Alright welcome to Southern California Weather Force. First off I’ll dig into this weekend. As stated in the previous video/article, the weekend has a ridge building in ahead of a monsoonal flow. This ridge will push inland temperatures to over 100 degrees, seeing Riverside at 105 or higher given heat index from humidity as well. So yes, prepare for it to get hotter with the coming pattern.
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On Sunday, the monsoonal moisture will start to arrive into the low desert and San Bernardino, Riverside, and San Diego County Mountain areas. This should pop off some activity then as the start of the flow returning to Southern California. A very large complex of thunderstorms will form in mountain rim areas north and east of Phoenix, Arizona on Sunday, jetting west-southwest into that metro area and finally into our low deserts overnight and into early Monday morning.
How far west this will go will depend on how strong the initial outflow boundary will be but I can pretty much see it going as far west as San Diego County north to the Inland Empire and metro high desert zones through Monday. Quite often we get straggler fields of lift and moisture in the bight with such outflow boundaries to on Monday I wouldn’t be surprised to see something pop west of Los Angeles and the entire sky on Monday will certainly look and feel tropical.
Most of the activity will last through mid-week as impulses move through the area, each of their own carrying lift dynamics and moisture with them. After mid-week we will dry out the atmosphere once again as another trough comes in with a dry southwest flow.
After this, the main monsoon ridge will break down for good and we will have to rely on developing hurricanes south of here to get sucked up one by one and have their dynamics and moisture entrained northward into our region.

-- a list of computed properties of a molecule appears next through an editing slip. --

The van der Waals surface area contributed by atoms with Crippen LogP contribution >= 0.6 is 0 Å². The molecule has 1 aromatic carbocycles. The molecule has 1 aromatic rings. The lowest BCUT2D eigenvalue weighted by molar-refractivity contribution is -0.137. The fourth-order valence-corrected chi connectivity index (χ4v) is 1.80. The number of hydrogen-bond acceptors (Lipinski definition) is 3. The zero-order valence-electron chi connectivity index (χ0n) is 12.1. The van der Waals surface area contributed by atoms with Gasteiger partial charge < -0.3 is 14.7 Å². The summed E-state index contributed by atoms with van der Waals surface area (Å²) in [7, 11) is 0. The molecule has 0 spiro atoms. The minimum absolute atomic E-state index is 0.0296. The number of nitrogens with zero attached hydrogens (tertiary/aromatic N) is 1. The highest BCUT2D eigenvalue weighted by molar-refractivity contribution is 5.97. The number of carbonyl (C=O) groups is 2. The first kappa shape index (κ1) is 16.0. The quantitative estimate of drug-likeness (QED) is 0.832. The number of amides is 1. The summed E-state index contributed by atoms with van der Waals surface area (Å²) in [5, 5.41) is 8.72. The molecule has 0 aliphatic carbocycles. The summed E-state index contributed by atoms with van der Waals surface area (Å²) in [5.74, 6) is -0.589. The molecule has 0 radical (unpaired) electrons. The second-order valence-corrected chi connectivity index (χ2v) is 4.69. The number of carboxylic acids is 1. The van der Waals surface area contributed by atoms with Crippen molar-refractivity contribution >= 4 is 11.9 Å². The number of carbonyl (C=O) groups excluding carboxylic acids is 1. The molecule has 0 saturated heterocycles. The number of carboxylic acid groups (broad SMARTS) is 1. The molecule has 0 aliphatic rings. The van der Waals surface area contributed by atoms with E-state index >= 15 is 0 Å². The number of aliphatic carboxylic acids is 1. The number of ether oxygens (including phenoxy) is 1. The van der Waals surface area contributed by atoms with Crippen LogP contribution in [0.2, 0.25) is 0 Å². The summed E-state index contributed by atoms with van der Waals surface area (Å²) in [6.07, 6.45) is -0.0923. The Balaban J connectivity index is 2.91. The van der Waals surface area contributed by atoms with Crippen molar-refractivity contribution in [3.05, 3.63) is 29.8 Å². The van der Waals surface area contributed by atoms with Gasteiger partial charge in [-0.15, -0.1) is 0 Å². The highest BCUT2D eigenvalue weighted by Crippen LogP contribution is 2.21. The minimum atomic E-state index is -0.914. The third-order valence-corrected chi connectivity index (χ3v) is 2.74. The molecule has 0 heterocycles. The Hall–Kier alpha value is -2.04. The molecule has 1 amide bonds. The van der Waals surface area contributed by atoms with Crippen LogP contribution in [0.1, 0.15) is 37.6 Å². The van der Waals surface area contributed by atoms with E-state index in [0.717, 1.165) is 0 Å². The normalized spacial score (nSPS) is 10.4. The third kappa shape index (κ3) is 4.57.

Speaking of Hurricanes, Hurricane Dorian will certainly hit Florida. There is no doubt about that. My general track has it hitting somewhere near Cape Canaveral or a bit south of there on Monday and then move up through Orlando and then curve on along the GA/SC coast and out to sea from there. Intensity is very hard to determine right now but it will be a strong hurricane when it approaches Florida. Given the trough to the north may actually slow it down for that northerly turn, the slow down may affect the western side of the storm and en-train some dry air into it before making landfall and weaken is some. Still, I do expect a Major Hurricane on Florida approach.
Well, my preliminary estimations are still that we will have a neutral season. That means neither El Nino or La Nina. Last season we had a Moderate El Nino. We should be sitting at neither and this does create very interesting scenarios that I am following. Season’s that typically were neutral had much better predictable storm events and some of these had low elevation snow at that. So this season in my preliminary does look like it will be a mixed bag of events from severe thunderstorms, lightning events, flooding, good mountain snow, and even low elevation snow events. Last season my forecast called for warmer and wetter than average. This was correct as we were above normal for rainfall and above normal in temperatures with that moderate El Nino. Given what I see, I may finalize this by October 15th or 25th with both a cold and warm season and a rainy one.
A volcano in Russia has erupted within the last week. This volcano has pushed a gas plume up to 70,000 FT. This type of pattern is what I said controls our weather patterns, not humans. SO2, or Sulfur Dioxide within the upper levels does reflect sun-rays back out into space and thus cooling things down and even altering the upper level jet stream.
Wind is the change in temperatures, and with that change in the Polar Jet Stream this next season, with the volcano being directly under it on the eruption now, we will see some very interesting patterns this Fall.
Starting with September. This next month will have what I call a shooting gallery effect. The shooting gallery effect is where our state of California has a trough to the west in the Pacific Ocean and a number of hurricanes come close to the region and the moisture and dynamics would get sucked into the region and provide the needed dynamics for shower and thunderstorm activity. I see this happening even as far north as Sacramento, Redding, Crescent City, and the San Francisco Bay area, in addition to our region of Southern California and east to Las Vegas and all of Arizona. It’ll be directly opposite of the month of August we have experienced, which usually has most of our monsoon activity. We are behind at least a month in nominal weather patterns.
As always, stay tuned to official forecasts from Southern California Weather Force for updates …
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